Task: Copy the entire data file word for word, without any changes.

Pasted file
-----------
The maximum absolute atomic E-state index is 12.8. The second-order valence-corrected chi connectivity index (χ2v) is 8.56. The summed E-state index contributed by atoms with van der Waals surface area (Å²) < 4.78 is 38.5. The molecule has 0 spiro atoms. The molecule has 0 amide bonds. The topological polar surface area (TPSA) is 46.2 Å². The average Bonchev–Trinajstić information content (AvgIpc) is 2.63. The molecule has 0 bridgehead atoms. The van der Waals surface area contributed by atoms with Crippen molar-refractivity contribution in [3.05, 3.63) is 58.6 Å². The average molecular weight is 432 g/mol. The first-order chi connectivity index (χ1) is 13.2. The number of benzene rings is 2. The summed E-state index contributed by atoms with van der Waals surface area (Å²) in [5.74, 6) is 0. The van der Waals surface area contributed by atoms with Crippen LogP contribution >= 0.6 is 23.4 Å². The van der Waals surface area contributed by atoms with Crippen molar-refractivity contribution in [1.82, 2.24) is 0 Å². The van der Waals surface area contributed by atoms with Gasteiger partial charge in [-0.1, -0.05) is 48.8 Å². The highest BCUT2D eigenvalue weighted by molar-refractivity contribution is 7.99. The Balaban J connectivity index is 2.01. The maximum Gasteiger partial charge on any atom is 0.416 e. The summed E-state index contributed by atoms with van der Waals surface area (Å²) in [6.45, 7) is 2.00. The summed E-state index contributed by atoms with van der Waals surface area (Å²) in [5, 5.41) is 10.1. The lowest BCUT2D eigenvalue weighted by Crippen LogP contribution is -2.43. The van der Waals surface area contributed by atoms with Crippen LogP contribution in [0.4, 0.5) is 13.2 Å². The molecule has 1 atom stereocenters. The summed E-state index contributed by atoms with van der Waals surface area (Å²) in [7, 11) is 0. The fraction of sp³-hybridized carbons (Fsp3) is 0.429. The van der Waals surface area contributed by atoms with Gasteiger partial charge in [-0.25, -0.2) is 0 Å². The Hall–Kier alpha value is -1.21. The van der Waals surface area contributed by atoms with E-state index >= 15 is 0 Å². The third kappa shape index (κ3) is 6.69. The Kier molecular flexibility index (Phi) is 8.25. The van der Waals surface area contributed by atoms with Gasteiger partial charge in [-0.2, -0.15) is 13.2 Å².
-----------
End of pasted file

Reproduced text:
The maximum absolute atomic E-state index is 12.8. The second-order valence-corrected chi connectivity index (χ2v) is 8.56. The summed E-state index contributed by atoms with van der Waals surface area (Å²) < 4.78 is 38.5. The molecule has 0 spiro atoms. The molecule has 0 amide bonds. The topological polar surface area (TPSA) is 46.2 Å². The average Bonchev–Trinajstić information content (AvgIpc) is 2.63. The molecule has 0 bridgehead atoms. The van der Waals surface area contributed by atoms with Crippen molar-refractivity contribution in [3.05, 3.63) is 58.6 Å². The average molecular weight is 432 g/mol. The first-order chi connectivity index (χ1) is 13.2. The number of benzene rings is 2. The summed E-state index contributed by atoms with van der Waals surface area (Å²) in [5.74, 6) is 0. The van der Waals surface area contributed by atoms with Crippen LogP contribution >= 0.6 is 23.4 Å². The van der Waals surface area contributed by atoms with Crippen molar-refractivity contribution in [1.82, 2.24) is 0 Å². The van der Waals surface area contributed by atoms with Gasteiger partial charge in [-0.1, -0.05) is 48.8 Å². The highest BCUT2D eigenvalue weighted by molar-refractivity contribution is 7.99. The Balaban J connectivity index is 2.01. The maximum Gasteiger partial charge on any atom is 0.416 e. The summed E-state index contributed by atoms with van der Waals surface area (Å²) in [6.45, 7) is 2.00. The summed E-state index contributed by atoms with van der Waals surface area (Å²) in [5, 5.41) is 10.1. The lowest BCUT2D eigenvalue weighted by Crippen LogP contribution is -2.43. The van der Waals surface area contributed by atoms with Crippen LogP contribution in [0.4, 0.5) is 13.2 Å². The molecule has 1 atom stereocenters. The summed E-state index contributed by atoms with van der Waals surface area (Å²) in [7, 11) is 0. The fraction of sp³-hybridized carbons (Fsp3) is 0.429. The van der Waals surface area contributed by atoms with Gasteiger partial charge in [-0.25, -0.2) is 0 Å². The Hall–Kier alpha value is -1.21. The van der Waals surface area contributed by atoms with E-state index >= 15 is 0 Å². The third kappa shape index (κ3) is 6.69. The Kier molecular flexibility index (Phi) is 8.25. The van der Waals surface area contributed by atoms with Gasteiger partial charge in [-0.2, -0.15) is 13.2 Å².